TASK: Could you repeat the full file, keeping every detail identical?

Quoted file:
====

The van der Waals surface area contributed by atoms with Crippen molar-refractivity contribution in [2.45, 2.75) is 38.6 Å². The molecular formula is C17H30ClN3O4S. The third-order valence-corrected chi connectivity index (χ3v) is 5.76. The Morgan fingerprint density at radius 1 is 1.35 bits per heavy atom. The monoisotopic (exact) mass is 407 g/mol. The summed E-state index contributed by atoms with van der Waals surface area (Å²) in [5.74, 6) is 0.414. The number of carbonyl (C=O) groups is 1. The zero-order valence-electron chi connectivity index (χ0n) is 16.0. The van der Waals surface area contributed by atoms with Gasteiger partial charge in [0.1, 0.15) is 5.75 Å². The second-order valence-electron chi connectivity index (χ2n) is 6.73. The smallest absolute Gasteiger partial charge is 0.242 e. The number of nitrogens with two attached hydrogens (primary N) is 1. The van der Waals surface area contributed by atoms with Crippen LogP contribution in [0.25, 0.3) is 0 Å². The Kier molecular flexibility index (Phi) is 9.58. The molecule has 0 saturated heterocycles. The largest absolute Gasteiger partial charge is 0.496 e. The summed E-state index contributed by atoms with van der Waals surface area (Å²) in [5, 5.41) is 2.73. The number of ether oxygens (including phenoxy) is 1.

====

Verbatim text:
The van der Waals surface area contributed by atoms with Crippen molar-refractivity contribution in [2.45, 2.75) is 38.6 Å². The molecular formula is C17H30ClN3O4S. The third-order valence-corrected chi connectivity index (χ3v) is 5.76. The Morgan fingerprint density at radius 1 is 1.35 bits per heavy atom. The monoisotopic (exact) mass is 407 g/mol. The summed E-state index contributed by atoms with van der Waals surface area (Å²) in [5.74, 6) is 0.414. The number of carbonyl (C=O) groups is 1. The zero-order valence-electron chi connectivity index (χ0n) is 16.0. The van der Waals surface area contributed by atoms with Gasteiger partial charge in [0.1, 0.15) is 5.75 Å². The second-order valence-electron chi connectivity index (χ2n) is 6.73. The smallest absolute Gasteiger partial charge is 0.242 e. The number of nitrogens with two attached hydrogens (primary N) is 1. The van der Waals surface area contributed by atoms with Crippen LogP contribution in [0.25, 0.3) is 0 Å². The Kier molecular flexibility index (Phi) is 9.58. The molecule has 0 saturated heterocycles. The largest absolute Gasteiger partial charge is 0.496 e. The summed E-state index contributed by atoms with van der Waals surface area (Å²) in [5, 5.41) is 2.73. The number of ether oxygens (including phenoxy) is 1.